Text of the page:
Standard Chartered has agreed to pay $300m (£180m) to New York’s top banking regulator for failing to improve its money laundering controls.
The British bank has also been banned from accepting new dollar clearing accounts without the state’s approval.
The penalty comes after the bank failed to fix problems identified in 2012.
“If a bank fails to live up to its commitments, there should be consequences,” the New York State Department’s Benjamin M Lawsky said.
Standard Chartered said it “accepted” the findings of the New York State Department of Financial Services.
“We are continuing the remediation of our AML [anti-money laundering] control issues with the utmost urgency, in addition to improving our compliance programmes generally,” it added.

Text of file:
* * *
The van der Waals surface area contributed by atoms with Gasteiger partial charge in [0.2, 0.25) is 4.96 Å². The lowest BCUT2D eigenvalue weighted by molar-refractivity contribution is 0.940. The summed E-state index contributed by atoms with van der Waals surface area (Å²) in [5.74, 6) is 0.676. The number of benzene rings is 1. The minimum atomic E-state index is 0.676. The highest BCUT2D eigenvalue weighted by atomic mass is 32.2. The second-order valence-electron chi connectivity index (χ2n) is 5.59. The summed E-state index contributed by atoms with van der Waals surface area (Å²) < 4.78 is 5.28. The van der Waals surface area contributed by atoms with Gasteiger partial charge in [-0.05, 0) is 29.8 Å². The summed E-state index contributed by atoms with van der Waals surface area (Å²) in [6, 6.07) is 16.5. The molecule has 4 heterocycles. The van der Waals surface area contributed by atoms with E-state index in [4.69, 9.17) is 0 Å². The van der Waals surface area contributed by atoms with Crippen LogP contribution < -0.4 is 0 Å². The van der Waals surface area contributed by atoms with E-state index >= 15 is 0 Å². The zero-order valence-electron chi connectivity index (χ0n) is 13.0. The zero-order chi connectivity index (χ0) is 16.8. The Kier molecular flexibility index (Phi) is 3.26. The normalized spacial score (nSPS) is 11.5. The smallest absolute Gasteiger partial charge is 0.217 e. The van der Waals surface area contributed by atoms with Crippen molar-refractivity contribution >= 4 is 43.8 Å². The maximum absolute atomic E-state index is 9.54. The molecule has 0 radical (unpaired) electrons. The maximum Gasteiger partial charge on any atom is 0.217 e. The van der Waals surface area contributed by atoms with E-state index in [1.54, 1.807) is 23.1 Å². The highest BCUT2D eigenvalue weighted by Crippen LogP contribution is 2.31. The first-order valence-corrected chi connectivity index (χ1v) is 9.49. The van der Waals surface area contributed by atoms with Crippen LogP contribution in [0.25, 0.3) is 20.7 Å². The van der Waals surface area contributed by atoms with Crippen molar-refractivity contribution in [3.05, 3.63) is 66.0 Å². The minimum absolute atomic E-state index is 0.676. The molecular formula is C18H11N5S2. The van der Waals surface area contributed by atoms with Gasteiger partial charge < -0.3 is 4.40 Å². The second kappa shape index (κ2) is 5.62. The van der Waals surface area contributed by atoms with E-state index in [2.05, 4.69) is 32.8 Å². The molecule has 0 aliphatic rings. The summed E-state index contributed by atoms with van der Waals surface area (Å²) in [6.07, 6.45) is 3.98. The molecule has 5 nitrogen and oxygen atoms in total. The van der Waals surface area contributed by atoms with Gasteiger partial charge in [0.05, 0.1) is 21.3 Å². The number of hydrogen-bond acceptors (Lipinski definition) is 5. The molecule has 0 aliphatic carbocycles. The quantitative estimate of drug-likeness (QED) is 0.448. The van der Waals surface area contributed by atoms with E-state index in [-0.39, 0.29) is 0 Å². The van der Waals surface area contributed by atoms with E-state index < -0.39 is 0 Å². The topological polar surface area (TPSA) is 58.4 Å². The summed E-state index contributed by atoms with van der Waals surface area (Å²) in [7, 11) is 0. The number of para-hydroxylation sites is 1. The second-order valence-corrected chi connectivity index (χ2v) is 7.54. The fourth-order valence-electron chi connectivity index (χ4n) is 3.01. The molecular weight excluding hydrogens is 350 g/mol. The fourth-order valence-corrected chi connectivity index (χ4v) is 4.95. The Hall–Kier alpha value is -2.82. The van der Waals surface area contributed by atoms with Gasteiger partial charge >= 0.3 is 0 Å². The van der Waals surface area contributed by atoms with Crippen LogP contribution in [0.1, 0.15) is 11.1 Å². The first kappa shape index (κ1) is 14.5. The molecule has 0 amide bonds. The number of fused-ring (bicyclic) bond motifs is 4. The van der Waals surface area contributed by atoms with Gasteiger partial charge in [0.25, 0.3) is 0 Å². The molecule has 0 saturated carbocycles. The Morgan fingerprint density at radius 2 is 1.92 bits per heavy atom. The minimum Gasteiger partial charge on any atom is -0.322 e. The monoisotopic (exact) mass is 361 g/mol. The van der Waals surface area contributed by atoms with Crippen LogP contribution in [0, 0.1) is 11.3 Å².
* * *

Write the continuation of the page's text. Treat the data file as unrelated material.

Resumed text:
It said a “small proportion” of its clients would be affected by the suspension of dollar clearing for high risk retail clients at its Hong Kong unit, and the banning of high-risk client relationships in the United Arab Emirates.
Standard Chartered warned earlier this month that it could face more US fines over its money-laundering controls as it reported a 20% fall in half-year profits.
In 2012, Standard Chartered agreed a $340m fine with the New York State Department of Financial Services (DFS) after it was accused of hiding $250bn of transactions with Iran.
As part of that agreement an independent monitor was installed at the bank by the DFS, which discovered that Standard Chartered had failed to detect “a large number of potentially high risk transactions”.